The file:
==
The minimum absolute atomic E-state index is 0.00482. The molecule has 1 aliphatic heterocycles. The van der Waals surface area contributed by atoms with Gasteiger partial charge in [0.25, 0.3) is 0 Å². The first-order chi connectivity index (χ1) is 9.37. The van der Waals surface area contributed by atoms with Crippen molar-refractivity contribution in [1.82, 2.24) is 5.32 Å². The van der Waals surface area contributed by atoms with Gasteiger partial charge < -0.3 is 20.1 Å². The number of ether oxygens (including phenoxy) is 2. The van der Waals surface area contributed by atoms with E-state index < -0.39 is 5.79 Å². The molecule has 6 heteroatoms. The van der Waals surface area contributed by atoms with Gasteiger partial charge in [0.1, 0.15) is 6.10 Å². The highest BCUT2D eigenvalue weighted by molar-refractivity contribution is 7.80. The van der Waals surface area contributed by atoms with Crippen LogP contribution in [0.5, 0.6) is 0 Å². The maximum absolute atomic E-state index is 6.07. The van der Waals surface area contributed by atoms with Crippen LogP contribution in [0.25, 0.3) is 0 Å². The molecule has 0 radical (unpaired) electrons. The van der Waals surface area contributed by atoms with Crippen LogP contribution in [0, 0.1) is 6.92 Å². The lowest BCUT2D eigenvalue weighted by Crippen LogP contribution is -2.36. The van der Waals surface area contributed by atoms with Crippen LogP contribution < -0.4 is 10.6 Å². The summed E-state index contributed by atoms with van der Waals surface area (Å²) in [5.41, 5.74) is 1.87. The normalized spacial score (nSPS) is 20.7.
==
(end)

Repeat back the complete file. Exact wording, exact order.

The minimum absolute atomic E-state index is 0.00482. The molecule has 1 aliphatic heterocycles. The van der Waals surface area contributed by atoms with Gasteiger partial charge in [0.25, 0.3) is 0 Å². The first-order chi connectivity index (χ1) is 9.37. The van der Waals surface area contributed by atoms with Crippen molar-refractivity contribution in [1.82, 2.24) is 5.32 Å². The van der Waals surface area contributed by atoms with Gasteiger partial charge < -0.3 is 20.1 Å². The number of ether oxygens (including phenoxy) is 2. The van der Waals surface area contributed by atoms with E-state index < -0.39 is 5.79 Å². The molecule has 6 heteroatoms. The van der Waals surface area contributed by atoms with Gasteiger partial charge in [0.1, 0.15) is 6.10 Å². The highest BCUT2D eigenvalue weighted by molar-refractivity contribution is 7.80. The van der Waals surface area contributed by atoms with Crippen LogP contribution in [0.5, 0.6) is 0 Å². The maximum absolute atomic E-state index is 6.07. The van der Waals surface area contributed by atoms with Crippen LogP contribution in [0.25, 0.3) is 0 Å². The molecule has 0 radical (unpaired) electrons. The van der Waals surface area contributed by atoms with Crippen LogP contribution in [0, 0.1) is 6.92 Å². The lowest BCUT2D eigenvalue weighted by Crippen LogP contribution is -2.36. The van der Waals surface area contributed by atoms with Crippen LogP contribution < -0.4 is 10.6 Å². The summed E-state index contributed by atoms with van der Waals surface area (Å²) in [5.41, 5.74) is 1.87. The normalized spacial score (nSPS) is 20.7.